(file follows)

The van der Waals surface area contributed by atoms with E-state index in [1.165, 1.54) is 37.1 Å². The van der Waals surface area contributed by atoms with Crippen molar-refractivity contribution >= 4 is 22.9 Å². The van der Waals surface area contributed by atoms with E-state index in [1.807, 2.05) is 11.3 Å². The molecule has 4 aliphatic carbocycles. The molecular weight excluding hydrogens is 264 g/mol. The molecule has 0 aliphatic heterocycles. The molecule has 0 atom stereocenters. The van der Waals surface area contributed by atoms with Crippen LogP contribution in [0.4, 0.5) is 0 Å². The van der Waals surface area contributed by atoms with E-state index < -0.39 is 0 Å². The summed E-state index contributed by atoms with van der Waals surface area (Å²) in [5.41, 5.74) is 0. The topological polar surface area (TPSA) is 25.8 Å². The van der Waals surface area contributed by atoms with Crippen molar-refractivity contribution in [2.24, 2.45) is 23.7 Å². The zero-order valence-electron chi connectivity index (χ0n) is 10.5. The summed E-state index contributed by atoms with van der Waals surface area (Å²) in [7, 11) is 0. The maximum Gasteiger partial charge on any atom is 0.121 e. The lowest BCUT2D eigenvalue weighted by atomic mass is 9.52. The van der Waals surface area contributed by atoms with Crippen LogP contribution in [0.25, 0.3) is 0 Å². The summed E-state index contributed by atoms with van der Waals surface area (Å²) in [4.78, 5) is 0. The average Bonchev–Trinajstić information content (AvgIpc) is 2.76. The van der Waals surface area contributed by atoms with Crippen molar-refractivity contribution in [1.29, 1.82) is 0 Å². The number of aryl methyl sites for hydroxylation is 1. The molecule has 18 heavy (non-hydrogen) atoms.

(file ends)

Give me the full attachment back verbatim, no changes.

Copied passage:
The van der Waals surface area contributed by atoms with E-state index in [1.165, 1.54) is 37.1 Å². The van der Waals surface area contributed by atoms with Crippen molar-refractivity contribution >= 4 is 22.9 Å². The van der Waals surface area contributed by atoms with E-state index in [1.807, 2.05) is 11.3 Å². The molecule has 4 aliphatic carbocycles. The molecular weight excluding hydrogens is 264 g/mol. The molecule has 0 aliphatic heterocycles. The molecule has 0 atom stereocenters. The van der Waals surface area contributed by atoms with Crippen LogP contribution in [0.4, 0.5) is 0 Å². The van der Waals surface area contributed by atoms with E-state index < -0.39 is 0 Å². The summed E-state index contributed by atoms with van der Waals surface area (Å²) in [5.41, 5.74) is 0. The topological polar surface area (TPSA) is 25.8 Å². The van der Waals surface area contributed by atoms with Crippen molar-refractivity contribution in [2.24, 2.45) is 23.7 Å². The zero-order valence-electron chi connectivity index (χ0n) is 10.5. The summed E-state index contributed by atoms with van der Waals surface area (Å²) in [7, 11) is 0. The maximum Gasteiger partial charge on any atom is 0.121 e. The lowest BCUT2D eigenvalue weighted by atomic mass is 9.52. The van der Waals surface area contributed by atoms with Crippen LogP contribution in [0.25, 0.3) is 0 Å². The summed E-state index contributed by atoms with van der Waals surface area (Å²) in [4.78, 5) is 0. The average Bonchev–Trinajstić information content (AvgIpc) is 2.76. The van der Waals surface area contributed by atoms with Crippen molar-refractivity contribution in [1.29, 1.82) is 0 Å². The number of aryl methyl sites for hydroxylation is 1. The molecule has 18 heavy (non-hydrogen) atoms.